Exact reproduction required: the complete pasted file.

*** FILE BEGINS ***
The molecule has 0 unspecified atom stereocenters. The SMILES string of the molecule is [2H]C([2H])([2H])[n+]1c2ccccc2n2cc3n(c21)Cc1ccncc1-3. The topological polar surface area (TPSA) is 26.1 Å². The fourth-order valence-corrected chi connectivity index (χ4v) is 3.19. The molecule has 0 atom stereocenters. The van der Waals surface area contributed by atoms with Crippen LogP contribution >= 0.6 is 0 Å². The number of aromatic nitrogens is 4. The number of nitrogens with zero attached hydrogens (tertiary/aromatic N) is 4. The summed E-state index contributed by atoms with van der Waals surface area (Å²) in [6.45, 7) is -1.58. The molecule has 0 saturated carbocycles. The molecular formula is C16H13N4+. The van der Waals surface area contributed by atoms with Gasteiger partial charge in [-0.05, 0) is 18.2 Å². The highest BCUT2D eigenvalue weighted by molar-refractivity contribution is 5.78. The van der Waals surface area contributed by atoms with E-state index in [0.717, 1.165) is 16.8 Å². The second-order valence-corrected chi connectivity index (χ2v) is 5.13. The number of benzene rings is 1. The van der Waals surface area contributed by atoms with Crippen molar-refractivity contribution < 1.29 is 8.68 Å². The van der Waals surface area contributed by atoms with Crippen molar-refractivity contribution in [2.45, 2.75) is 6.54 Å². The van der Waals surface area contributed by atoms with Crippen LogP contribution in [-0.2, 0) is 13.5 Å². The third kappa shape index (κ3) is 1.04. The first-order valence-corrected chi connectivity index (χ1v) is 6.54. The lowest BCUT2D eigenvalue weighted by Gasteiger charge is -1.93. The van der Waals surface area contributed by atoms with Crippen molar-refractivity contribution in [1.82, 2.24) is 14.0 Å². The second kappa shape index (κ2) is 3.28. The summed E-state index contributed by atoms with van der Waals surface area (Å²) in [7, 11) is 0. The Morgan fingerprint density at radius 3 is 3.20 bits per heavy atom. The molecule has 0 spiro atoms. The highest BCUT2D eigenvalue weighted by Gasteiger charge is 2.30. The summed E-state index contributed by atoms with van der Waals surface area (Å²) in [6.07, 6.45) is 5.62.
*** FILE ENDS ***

The molecule has 0 unspecified atom stereocenters. The SMILES string of the molecule is [2H]C([2H])([2H])[n+]1c2ccccc2n2cc3n(c21)Cc1ccncc1-3. The topological polar surface area (TPSA) is 26.1 Å². The fourth-order valence-corrected chi connectivity index (χ4v) is 3.19. The molecule has 0 atom stereocenters. The van der Waals surface area contributed by atoms with Crippen LogP contribution >= 0.6 is 0 Å². The number of aromatic nitrogens is 4. The number of nitrogens with zero attached hydrogens (tertiary/aromatic N) is 4. The summed E-state index contributed by atoms with van der Waals surface area (Å²) in [6.45, 7) is -1.58. The molecule has 0 saturated carbocycles. The molecular formula is C16H13N4+. The van der Waals surface area contributed by atoms with Gasteiger partial charge in [-0.05, 0) is 18.2 Å². The highest BCUT2D eigenvalue weighted by molar-refractivity contribution is 5.78. The van der Waals surface area contributed by atoms with E-state index in [0.717, 1.165) is 16.8 Å². The second-order valence-corrected chi connectivity index (χ2v) is 5.13. The number of benzene rings is 1. The van der Waals surface area contributed by atoms with Crippen molar-refractivity contribution < 1.29 is 8.68 Å². The van der Waals surface area contributed by atoms with Crippen molar-refractivity contribution in [2.45, 2.75) is 6.54 Å². The van der Waals surface area contributed by atoms with Crippen LogP contribution in [-0.2, 0) is 13.5 Å². The third kappa shape index (κ3) is 1.04. The first-order valence-corrected chi connectivity index (χ1v) is 6.54. The lowest BCUT2D eigenvalue weighted by Gasteiger charge is -1.93. The van der Waals surface area contributed by atoms with Crippen molar-refractivity contribution in [1.82, 2.24) is 14.0 Å². The second kappa shape index (κ2) is 3.28. The summed E-state index contributed by atoms with van der Waals surface area (Å²) in [7, 11) is 0. The Morgan fingerprint density at radius 3 is 3.20 bits per heavy atom. The molecule has 0 spiro atoms. The highest BCUT2D eigenvalue weighted by Gasteiger charge is 2.30. The summed E-state index contributed by atoms with van der Waals surface area (Å²) in [6.07, 6.45) is 5.62.